Undetermined Trilobites
Several forms of the Dunderbergia zone from the Frederick (?) limestone are figured and described on account of the stratigraphic importance of the faunule, even though they are not represented by sufficiently abundant or well-preserved material to be worth naming.  Four cranidia in this category cannot be assigned to described genera.  A number of associated pygidia were recovered.  As there is a variety of cranidia, most of which are poorly known or unknown elsewhere, there is little ground on which to base tentative references of cranidia and pygidia to the same species.  To avoid confusing mistakes, the pygidia are separately described without assignment.  Trilobite fragments from the Dunderbergia zone, especially the beds at locality ccm/4, indicate the presence of other species in addition to those described herein, too poorly represented to warrant illustration.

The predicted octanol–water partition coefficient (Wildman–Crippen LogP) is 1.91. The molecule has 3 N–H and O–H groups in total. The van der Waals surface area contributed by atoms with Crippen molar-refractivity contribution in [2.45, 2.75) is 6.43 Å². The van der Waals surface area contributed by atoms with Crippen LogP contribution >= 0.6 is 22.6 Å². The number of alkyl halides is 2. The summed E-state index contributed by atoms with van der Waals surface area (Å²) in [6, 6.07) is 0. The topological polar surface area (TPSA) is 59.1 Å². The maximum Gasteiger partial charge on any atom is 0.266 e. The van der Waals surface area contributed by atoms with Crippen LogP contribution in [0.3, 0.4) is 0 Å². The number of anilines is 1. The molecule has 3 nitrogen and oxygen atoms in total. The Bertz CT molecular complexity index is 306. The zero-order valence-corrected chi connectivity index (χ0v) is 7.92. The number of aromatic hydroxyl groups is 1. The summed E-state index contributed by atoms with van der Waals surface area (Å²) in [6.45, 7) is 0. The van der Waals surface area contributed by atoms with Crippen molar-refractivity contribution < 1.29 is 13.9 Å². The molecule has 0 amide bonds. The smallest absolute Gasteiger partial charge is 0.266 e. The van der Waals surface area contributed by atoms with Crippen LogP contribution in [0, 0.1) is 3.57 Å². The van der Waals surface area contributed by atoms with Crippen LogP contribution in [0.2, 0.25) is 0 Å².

Rasetti, Franco (1961)
Dresbachian and Franconian Trilobites of the Conococheague and Frederick Limestones of the Central Appalachians.  
Journal of Paleontology, 35(1):104-124 

 

3 people finds this informative

Share this post


Link to post
Share on other sites
2 hours ago, piranha said:

Rasetti 1961 also has some figures of indeterminate trilobites.  

This one with a parallel-sided glabella looks like a good match.

Just curious, but after all of the above, how would You label it?

Share this post


Link to post
Share on other sites

Create an account or sign in to comment

You need to be a member in order to leave a comment

Create an account

Sign up for a new account in our community. It's easy!


Register a new account

Sign in

Already have an account? Sign in here.


Sign In Now

  • Recently Browsing   0 members

    No registered users viewing this page.